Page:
Various degrees of this approach can be achieved.

At RU level, the trigger frame defines at least one resource unit that is accessible by any node from any one of two or more BSSs. Before accessing this resource unit, any node must check whether its own BSS correspond to one of the two or more BSSs as specified.

At timeslot level, the trigger frame defines that all the resource units of at least one time slot are accessible by any node from any one of two or more groups, the reserved transmission opportunity being either made of one time slot or split into a plurality of time slots, each resource unit being accessible by a single node during a time slot to transmit data.

At TXOP level, the trigger frame defines that all the resource units in the reserved transmission opportunity are accessible by any node from any one of two or more groups.

The same format of TF as defined above with reference to Figures 9 can be used.

However, since one or more RUs are assigned to a plurality of BSSs, BSS identifier field 921 can be used to indicate a plurality of BSSs (through a list of BSSIDs or using a multi-BSS address such as BASE_BSSID or using a bitmap). In that case it means the BSSID field identifies a plurality of groups of nodes concerned by the allocation.

In case BSS identifier field 921 is a 6-byte address field, it can directly receive BASE_BSSID or any multi-BSS address that identify a group of BSSIDs or a 48-bit bitmap. In other words, a value in the BSSID field may be the base BSSID so that all the groups of nodes are concerned by the allocation defined by the current per-BSS parameter section 920. Instead of setting a BSSID identifying a plurality of groups of nodes, or a corresponding index, BSS identifier field 921 may receive a bitmap as briefly introduced above, each bit in the bitmap being associated with a respective group of nodes (according to an increasing numbering order for instance, like a BSS index). This makes it possible to define any group of BSSs. The BSS associated with each bit of the bitmap is known by all the nodes, including the AP.

For instance, an 8-bit bitmap for 921 supports up to 8 BSSs. Longer bitmaps can be used to adapt to the number of BSSs simultaneously managed by the physical AP.

The use of a bitmap advantageously allows a common configuration for several BSSs to be set in a single "Per BSS Info" field 920.

Any node receiving the trigger frame and belonging to a BSS concerned by the TF will analyze the embedded Per BSS Info fields 920 to determine which field 920 defines a RU allocation for its BSS. To do so, it first reads each bitmap in each Per BSS Info field 920 in order to determine whether the bit associated with its own group is enabled in the bitmap so that its group is concerned by the allocation defined in the current Per BSS Info field 920.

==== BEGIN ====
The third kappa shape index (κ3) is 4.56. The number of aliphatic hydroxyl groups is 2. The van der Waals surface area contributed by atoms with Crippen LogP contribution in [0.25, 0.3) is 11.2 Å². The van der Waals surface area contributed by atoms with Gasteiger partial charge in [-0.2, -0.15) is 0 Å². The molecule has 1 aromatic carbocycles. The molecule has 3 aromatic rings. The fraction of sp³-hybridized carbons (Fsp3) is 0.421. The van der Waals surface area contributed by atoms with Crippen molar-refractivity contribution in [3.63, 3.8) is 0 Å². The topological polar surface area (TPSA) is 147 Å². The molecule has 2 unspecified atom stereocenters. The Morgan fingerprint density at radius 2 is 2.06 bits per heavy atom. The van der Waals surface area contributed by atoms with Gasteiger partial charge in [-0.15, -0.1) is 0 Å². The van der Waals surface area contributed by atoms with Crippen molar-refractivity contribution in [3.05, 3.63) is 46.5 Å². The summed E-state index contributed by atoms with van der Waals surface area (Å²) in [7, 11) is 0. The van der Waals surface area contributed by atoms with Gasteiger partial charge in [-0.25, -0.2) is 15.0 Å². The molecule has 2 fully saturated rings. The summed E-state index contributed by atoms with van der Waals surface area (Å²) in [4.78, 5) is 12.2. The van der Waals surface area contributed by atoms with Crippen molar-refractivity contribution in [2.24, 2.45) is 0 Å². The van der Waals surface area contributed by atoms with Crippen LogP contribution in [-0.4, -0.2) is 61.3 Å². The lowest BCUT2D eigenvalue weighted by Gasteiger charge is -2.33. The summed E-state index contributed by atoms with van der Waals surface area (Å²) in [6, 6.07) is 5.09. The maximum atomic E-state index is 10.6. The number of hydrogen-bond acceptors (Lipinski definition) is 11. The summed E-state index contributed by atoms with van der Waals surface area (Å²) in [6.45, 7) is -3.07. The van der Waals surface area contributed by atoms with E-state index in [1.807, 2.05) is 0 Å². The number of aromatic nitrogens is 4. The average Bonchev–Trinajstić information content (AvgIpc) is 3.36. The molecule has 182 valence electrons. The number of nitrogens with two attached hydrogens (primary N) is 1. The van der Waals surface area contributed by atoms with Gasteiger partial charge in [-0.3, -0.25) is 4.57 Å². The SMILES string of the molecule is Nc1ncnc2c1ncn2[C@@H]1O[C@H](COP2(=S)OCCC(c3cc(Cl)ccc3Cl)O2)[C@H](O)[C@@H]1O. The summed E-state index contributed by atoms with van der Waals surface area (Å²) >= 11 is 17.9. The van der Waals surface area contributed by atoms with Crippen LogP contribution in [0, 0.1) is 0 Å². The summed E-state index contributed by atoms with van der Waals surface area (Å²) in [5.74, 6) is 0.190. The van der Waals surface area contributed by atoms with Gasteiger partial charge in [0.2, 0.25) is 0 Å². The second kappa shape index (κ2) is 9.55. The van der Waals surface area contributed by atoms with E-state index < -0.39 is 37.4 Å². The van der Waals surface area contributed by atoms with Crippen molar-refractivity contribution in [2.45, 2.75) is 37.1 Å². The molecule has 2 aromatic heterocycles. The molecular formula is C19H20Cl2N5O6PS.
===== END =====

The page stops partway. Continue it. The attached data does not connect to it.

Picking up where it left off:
The RU Usage fields 927 defined above can be used, with AID=0 in field 521 to allow any node of the BSSs indicated in BSS identifier field 921 to contend for access to the RUs indicated in field 522.

In the particular case where the RU or timeslot or TXOP is let opened to access to all the BSSs managed by the physical AP, RU Usage field 927 can be empty because all the BSSs use the same parameters.

Figure 10 illustrates, using a flowchart, general steps of a method according to the invention at one node 600 different from the AP.

At step 1000, node 600 receives a Trigger frame from an Access Point. If the receiving node belongs to a BSS (or virtual BSS) of the transmitting AP, the

Trigger Frame is not filtered by the PHY layer as defined in the standard. The filtering is made on so-called "colors" defined in the 802.1 1 ax standard, which mandates that the BSS colors of all the multiple BSSs managed by a single AP are the same.

At step 1001 , node 600 analyzes the received trigger frame at the MAC layer (fields in Figure 5a or 9a). In particular, TA and RA fields 503, 504 are analyzed.

It checks whether the received TF defines a multiple BSS scheme, from which it is registered with.

It consists in checking whether one of TA or RA defines a plurality of BSSis, e.g. a set of BSSIDs, or not, i.e. if it includes BASE BSSID or any other multi-BSS address (e.g. a bitmap) or a multi-BSS indication 912 that is enabled.

If no multiple BSS scheme is used or the multi-BSS address does not encompass the specific BSSID of node 600 (e.g. does not match BASE_BSSID to which node 600 is registered), conventional process is implemented at step 1010. Otherwise, step 1002 is performed to determine whether its BSS is concerned by the TXOP or not. This may be based on two items of information: